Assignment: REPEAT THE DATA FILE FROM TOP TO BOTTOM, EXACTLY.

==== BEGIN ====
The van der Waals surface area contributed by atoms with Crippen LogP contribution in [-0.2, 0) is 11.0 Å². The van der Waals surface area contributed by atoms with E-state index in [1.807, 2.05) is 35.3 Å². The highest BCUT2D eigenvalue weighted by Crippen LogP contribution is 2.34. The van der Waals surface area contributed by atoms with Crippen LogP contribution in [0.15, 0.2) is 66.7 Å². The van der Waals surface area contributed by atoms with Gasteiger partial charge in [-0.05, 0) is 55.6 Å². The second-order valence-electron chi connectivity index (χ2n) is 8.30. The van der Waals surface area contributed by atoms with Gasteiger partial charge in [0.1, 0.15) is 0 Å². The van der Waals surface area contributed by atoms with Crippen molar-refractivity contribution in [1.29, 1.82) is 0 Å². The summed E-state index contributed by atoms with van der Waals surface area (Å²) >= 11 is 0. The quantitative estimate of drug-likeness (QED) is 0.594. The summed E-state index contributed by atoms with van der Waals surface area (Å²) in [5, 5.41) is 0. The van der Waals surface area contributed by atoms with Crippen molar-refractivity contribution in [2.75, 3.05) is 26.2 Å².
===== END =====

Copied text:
The van der Waals surface area contributed by atoms with Crippen LogP contribution in [-0.2, 0) is 11.0 Å². The van der Waals surface area contributed by atoms with E-state index in [1.807, 2.05) is 35.3 Å². The highest BCUT2D eigenvalue weighted by Crippen LogP contribution is 2.34. The van der Waals surface area contributed by atoms with Crippen LogP contribution in [0.15, 0.2) is 66.7 Å². The van der Waals surface area contributed by atoms with Gasteiger partial charge in [-0.05, 0) is 55.6 Å². The second-order valence-electron chi connectivity index (χ2n) is 8.30. The van der Waals surface area contributed by atoms with Gasteiger partial charge in [0.1, 0.15) is 0 Å². The van der Waals surface area contributed by atoms with Crippen molar-refractivity contribution in [1.29, 1.82) is 0 Å². The summed E-state index contributed by atoms with van der Waals surface area (Å²) >= 11 is 0. The quantitative estimate of drug-likeness (QED) is 0.594. The summed E-state index contributed by atoms with van der Waals surface area (Å²) in [5, 5.41) is 0. The van der Waals surface area contributed by atoms with Crippen molar-refractivity contribution in [2.75, 3.05) is 26.2 Å².